(The master version of this biography, which includes images, is maintained at http://dorneyfamilyhistory.net/famtree_web/History_dorney.pdf)
James Dorney was 5'3” tall, with a fair complexion and blue eyes. He was born in Cork City in 1839, and could read and write, so likely attended school. His father died when he was only seven. James probably learnt his bootmaking trade in Cork from a relative. He came out to Australia in 1861 with two brothers. He arrived on the Great Britain, which sailed from Liverpool on 25 October, arriving in Melbourne on 24 December. As a point of trivia, this was the same voyage which brought the English cricket team out to Australia for their’ first tour.
James was living in Warrnambool at least as early as June 1864 as he was mentioned in the newspaper as a contributor to the Fire Brigade Bazaar. He later became a member of the fire brigade. His bootmaking business was first listed in the Postal directory in 1868. On November 14, 1869 he married Elizabeth Love, also a native of County Cork at the Roman Catholic Church, Warrnambool.
Warrnambool was a town of 3,799 people in 1871, growing to 6,582 in 1891. It's service population would have been much larger than that.
Elizabeth was born in about 1845, the daughter of Isaac Love, a labourer and Mary O’Brien. Her marriage certificate states that she was a dressmaker, and later in life she worked as a nurse and a boarding house keeper. Documents indicate that she was illiterate.
Little oral history is known about James and Elizabeth, in the main because their children spoke very little of them. The only memory we have is that of their granddaughter Dorothy (b1906) who recalls that Elizabeth wore her hair tied tightly back.
James ran a shoemaking business in Warrnambool for many years, initially with his younger brother Thomas, but at some stage in the 1870s Thomas left to set up his own business in the nearby town of Allansford. James’ business moved from an initial location in Liebig St to Koroit St in 1871 and then to various sites on Timor St.
He is referred to several times in the newspaper in the late 1860’s and early 1870’s. In October 1869 he was sued by W O’Brien for a missing whip, while in June 1871 he was fined for allowing his chimney to catch fire. In November 1871 he was gaoled for three months for stealing a £10 note from his drinking partner, George Couch. He apparently had a previous conviction in 1865.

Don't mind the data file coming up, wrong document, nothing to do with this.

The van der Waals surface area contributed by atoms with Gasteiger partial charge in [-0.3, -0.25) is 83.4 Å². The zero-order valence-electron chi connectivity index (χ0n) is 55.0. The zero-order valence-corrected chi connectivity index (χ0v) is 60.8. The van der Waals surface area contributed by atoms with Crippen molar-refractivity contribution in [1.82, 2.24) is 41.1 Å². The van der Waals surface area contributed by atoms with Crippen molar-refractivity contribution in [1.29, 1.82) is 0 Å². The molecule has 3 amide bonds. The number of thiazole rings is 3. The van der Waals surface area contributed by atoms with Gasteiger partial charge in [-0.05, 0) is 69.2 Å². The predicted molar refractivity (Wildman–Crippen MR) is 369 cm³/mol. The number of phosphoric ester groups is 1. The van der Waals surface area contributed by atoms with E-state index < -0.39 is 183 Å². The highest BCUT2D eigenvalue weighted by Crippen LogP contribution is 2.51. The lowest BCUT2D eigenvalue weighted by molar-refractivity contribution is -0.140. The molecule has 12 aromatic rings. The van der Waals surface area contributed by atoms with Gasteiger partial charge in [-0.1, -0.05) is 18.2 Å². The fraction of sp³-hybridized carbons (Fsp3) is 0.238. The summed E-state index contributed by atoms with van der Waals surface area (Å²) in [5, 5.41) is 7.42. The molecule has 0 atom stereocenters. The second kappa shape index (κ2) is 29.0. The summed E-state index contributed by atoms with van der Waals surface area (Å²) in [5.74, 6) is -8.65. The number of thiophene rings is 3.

In 1885 James tried his hand at running a ‘Temperance Hotel’ in addition to the bootmaking shop, but it does not appear to have been a successful venture and was probably converted to a boarding house by 1894 when ‘Mrs James Dorney’ was the listed proprietor. 'Temperance Hotels' were a common feature of the time, providing a place for people to socialise without the temptation of alcohol. Elizabeth operated the boarding house until 1914, but at some stage the business moved to ‘Otway House’ on Fairy Street. James and Elizabeth lived on the premises at Fairy Street. ‘Otway House’ still exists and is a well-known building in Warrnambool. (Photo taken ca 2000).
Not all was happy in their relationship during this period. ‘Threatening to Kill: James Dorney was bound over to keep the peace for six months and to find two securities of £25, and one for £50, at the Warrnambool Court on Friday, for having threatened to murder his wife. He denied the charge, but a boarder, staying at Dorney’s, stated that he heard a row on the previous day, and then heard the accused remark he would kill his wife that night’ – Terang Express, 20 Nov 1888. James was later jailed in 1889 for three months for “leaving his wife without means of support”.
In 1891 one of their children had a nasty accident and was nearly killed. ‘An accident happened to a youth named Dorney on Sunday last, and he was for some time in a state of insensibility. He was riding a horse down the hill near the cricket ground, when the animal bolted and went at racing speed towards the town. At the corner of Merri and Henna streets the horse stumbled and threw the rider with great violence against the fence. When picked up the lad was insensible, and was carried to his parent’s house in Timor Street. Dr. Scott was called in, and found that the injuries comprised severe bruises and cuts about the face, but fortunately no bones were broken’ – Warrnambool Standard.
James and Elizabeth had eight children in Warrnambool - four sons and four daughters, seven of whom survived into adulthood.
James died on 15th April 1912 aged 72, and Elizabeth died at the age of 68 on 26th June 1917 and they are buried together in the Warrnambool cemetery.
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